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Impulsive nearly 5 year old DD - difficulty in reception

(19 Posts)
Allegrogirl Mon 15-Oct-12 22:44:37

My DD has always been strong willed and impulsive. She was a bolter and full of mischief, always trying to distract other children to muck about with her. As she is getting older she isn't the sunny child she once was as she is frustrated at having to do what she is told and finds it hard to control her emotions in social situations. This is rarely a problem with good friends but she did flare up at nursery they assured me it was nothing out of the ordinary. She is very sensitive, hates loud noise and her feelings are easily hurt by the actions of others. She has found her own way to cope by taking herself out of stressful and noisy situations until she has had a chance to calm down. She will play quite happily on her own until she is ready to join in again.

She ignores anything she doesn't want to talk about and will refuse to make eye contact or change the subject. This is very frustrating for us and we often end up shouting at her. She fidgets and is easily distracted unless it is something initiated by herself.

On the plus side she is affectionate, imaginative, curious about how things work, loves maps and has a great sense of direction. Loves her little sister and is very patient with her. She has lots of friends and makes new ones easily. Basicly happy and easy going as long as things are going her way.

I have had her first parent evening and it didn't go well. There was a lot of negative feedback regarding tantrums, difficulty sharing (this is unusual for her), screaming at the tiniest slight from another child, refusing to stop her activity and join the class on the carpet. Apparently the rest if the children are getting impatient with her too as she is holding them all up with her behaviour. I think that part of the problem is lack of sleep. We've had a good routine for 4 years then at Easter she stopped going to sleep at bedtime. It's often 9.00 by the time she drops off and she's exhausted. She is used to be able to go and chill out at nursery, at school she must join the carpet with the other children.

The teacher did say that DD was polite, helpful round the classroom and made good contributions to discussions once she actually sits down. On the whole the teacher was very negative and made me feel I felt as if I was to blame. She hasn't really advised me on what I should do though.

Sorry for the essay but I'm feeling upset this evening.

BigWitchLegsInWailyTights Mon 15-Oct-12 23:22:50

Have you looked at her diet? It's often the very first thing that we can easily control and often can make a real difference.

My DD (I have 2) is very sensitive to additives and processed foods. She doesn't get a rash but she will have meltdowns if she eats certain things.

We cut out processed foods.....no sweets, no jelly, no cakes from shops...I make them.

It gets harder when it's parties and things...but we manage...keeping the sweets etc to only a few for a treat.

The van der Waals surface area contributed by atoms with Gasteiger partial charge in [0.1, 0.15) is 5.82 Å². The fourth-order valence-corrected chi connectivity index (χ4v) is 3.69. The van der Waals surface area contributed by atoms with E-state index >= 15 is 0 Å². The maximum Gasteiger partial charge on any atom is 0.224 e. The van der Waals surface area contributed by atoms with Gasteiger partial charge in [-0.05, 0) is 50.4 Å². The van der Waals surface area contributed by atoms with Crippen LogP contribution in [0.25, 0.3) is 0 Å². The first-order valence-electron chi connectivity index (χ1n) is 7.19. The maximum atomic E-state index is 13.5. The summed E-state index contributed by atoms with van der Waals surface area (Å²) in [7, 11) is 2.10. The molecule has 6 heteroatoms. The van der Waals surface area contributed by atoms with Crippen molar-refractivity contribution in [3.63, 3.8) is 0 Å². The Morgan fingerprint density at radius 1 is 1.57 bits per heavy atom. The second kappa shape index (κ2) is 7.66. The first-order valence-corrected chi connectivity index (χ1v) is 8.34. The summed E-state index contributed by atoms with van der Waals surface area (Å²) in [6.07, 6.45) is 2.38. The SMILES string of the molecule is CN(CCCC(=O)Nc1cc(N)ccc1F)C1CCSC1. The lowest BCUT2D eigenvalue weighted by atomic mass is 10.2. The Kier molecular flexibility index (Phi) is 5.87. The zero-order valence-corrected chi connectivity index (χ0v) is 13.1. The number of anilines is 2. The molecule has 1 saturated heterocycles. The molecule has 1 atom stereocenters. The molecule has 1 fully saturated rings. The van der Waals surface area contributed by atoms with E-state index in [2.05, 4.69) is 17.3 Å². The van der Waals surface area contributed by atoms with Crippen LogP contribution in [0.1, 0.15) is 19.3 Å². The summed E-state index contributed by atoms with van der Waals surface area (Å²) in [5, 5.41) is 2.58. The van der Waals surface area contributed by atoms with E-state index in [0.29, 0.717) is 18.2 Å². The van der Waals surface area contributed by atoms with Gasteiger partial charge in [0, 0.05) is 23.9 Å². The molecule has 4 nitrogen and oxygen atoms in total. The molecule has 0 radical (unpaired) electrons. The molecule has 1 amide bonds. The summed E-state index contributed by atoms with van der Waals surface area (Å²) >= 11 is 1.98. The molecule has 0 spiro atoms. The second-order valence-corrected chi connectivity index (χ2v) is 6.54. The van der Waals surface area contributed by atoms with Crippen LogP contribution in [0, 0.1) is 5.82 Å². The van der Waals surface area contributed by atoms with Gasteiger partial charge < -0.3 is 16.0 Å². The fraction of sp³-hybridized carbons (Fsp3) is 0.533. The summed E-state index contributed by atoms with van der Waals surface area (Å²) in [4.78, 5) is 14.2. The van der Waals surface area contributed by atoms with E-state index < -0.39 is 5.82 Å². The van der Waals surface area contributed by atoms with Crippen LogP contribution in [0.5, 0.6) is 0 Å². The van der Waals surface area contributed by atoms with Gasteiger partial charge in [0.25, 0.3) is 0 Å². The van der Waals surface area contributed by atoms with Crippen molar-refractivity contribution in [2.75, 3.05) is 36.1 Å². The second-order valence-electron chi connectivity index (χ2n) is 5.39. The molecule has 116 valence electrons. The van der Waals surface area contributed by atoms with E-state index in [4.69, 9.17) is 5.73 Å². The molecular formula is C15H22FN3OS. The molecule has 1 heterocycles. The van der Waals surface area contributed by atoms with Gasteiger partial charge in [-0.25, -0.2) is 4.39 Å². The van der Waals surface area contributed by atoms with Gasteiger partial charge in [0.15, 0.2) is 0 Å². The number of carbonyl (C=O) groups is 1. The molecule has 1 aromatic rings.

During the school week she has porrige, fruit or breakfast....lunch...she takes her own in and it's well balanced...no fruit winders or things like that....dinner is healthy and snacks are too.

Is there anything in your DDs diet that might affect her? Juices? Treats?

Nishky Mon 15-Oct-12 23:23:32

I would possibly arrange a meeting with the head: to discuss strategies that school and home can implement together

Your little girl sounds lovely, but she needs help to be able to deal with school if that makes any sense, perhaps speak to the head in the first instance and tell them how you feel

BigWitchLegsInWailyTights Mon 15-Oct-12 23:25:44

I would hold off on that...at least until a week or two after half term...look at her diet OP....and if it has some junk in it, cut it out and see if there's any change...tell the teacher what you are trying too.

Then if she's not settling again, ask for an appointment and see what advice you can get.

Allegrogirl Tue 16-Oct-12 14:08:58

Nishky I think she's lovely and the nursery preschool thought so too. I hope the teacher can start to see it soon.

I've just spoken to the parent support advisor at the school who is going to send some advice on behaviour and the number of a helpline. She also mentioned possible referrals for help, all a bit serious. I thought DD was normal but a bit of a handful. It does explain why DH and I are knackered as we have been dealing with this at home for so long.

BigWitchLegsInWailyTights DD only has sweets at parties but does have chocolate, cakes and biscuits as treats sometimes. Cakes are usually home made. She usually drinks diluted fruit juice (refuses to drink water most of the time since she was a small toddler). She eats lots of fruit and veg and has porridge or weetabix for breakfast. I will look to reduce processed stuff further and see if that helps.

Most people we know well think DD is lovely so maybe I have subconsiously avoided situations that will cause bad behaviour. I feel like a failure at the moment.

HolyAutumnGoldBatman Tue 16-Oct-12 14:38:45

This is going to sound a bit extreme, but have you considered/are you able to consider home schooling? Some children are just not suited for the classroom, particularly when they're so young. I think a lot of what you describe would probably sort itself out as she gets older.

AngryFeet Tue 16-Oct-12 14:41:34